In January 1810, during the Napoleonic wars, King Frederick William III decreed that the award could be presented only to serving military officers. In March 1813, the king added an additional distinction, a spray of gilt oak leaves attached above the cross. Award of the oak leaves originally indicated extraordinary achievement in battle, and was usually reserved for high-ranking officers.

The original regulations called for the capture or successful defense of a fortification, or victory in a battle. By World War I, the oak leaves often indicated a second or higher award of the Pour le Mérite, though in most cases the recipients were still high-ranking officers (usually distinguished field commanders fitting the criteria above; the few lower ranking recipients of the oak leaves were mainly general staff officers responsible for planning a victorious battle or campaign). In early 1918, it was proposed to award the oak leaves to Germany’s top flying ace, Manfred von Richthofen, but he was deemed ineligible under a strict reading of the regulations. Instead, Prussia awarded von Richthofen a slightly less prestigious honor, the Order of the Red Eagle, 3rd Class with Crown and Swords. This was still a high honor, as the 3rd Class was normally awarded to colonels and lieutenant colonels, and von Richthofen’s award was one of only two of the 3rd Class with Crown and Swords during World War I.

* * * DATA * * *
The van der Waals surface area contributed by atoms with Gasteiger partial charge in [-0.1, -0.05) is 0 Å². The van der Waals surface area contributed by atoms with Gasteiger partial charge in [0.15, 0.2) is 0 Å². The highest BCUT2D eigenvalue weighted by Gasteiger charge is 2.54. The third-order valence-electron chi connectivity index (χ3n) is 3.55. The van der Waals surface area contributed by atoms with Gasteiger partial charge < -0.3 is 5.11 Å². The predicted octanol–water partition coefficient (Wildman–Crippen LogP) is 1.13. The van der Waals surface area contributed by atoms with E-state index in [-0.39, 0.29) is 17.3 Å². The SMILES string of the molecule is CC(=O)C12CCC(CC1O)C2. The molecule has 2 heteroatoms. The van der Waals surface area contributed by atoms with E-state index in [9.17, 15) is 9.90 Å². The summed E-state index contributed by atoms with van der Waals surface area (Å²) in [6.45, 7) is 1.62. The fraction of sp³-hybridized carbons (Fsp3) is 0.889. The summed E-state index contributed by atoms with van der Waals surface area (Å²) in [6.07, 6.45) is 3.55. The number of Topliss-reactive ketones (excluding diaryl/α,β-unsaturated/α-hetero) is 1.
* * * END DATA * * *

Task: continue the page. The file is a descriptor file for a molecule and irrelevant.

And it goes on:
In 1866, a special military Grand Cross class of the award was established. This grade of the award was given to those who, through their actions, caused the retreat or destruction of an army. There were only five awards of the Grand Cross: to King Wilhelm I in 1866, to Crown Prince Frederick William of Prussia (later Emperor Frederick III) and Prince Frederick Charles of Prussia in 1873, to Tsar Alexander II of Russia in 1878, and to Helmuth Graf von Moltke in 1879.

The Pour le Mérite gained international fame during World War I. Although it could be awarded to any military officer, its most famous recipients were the pilots of the German Army Air Service (Luftstreitkräfte), whose exploits were celebrated in wartime propaganda. In aerial warfare, a fighter pilot was initially entitled to the award upon downing eight enemy aircraft. Aces Max Immelmann and Oswald Boelcke were the first airmen to receive the award, on January 12, 1916. Although it has been reported that because of Immelmann’s renown among his fellow pilots and the nation at large, the Pour le Mérite became known, due to its color and this early famous recipient, as the Blue Max, this story is probably an urban legend.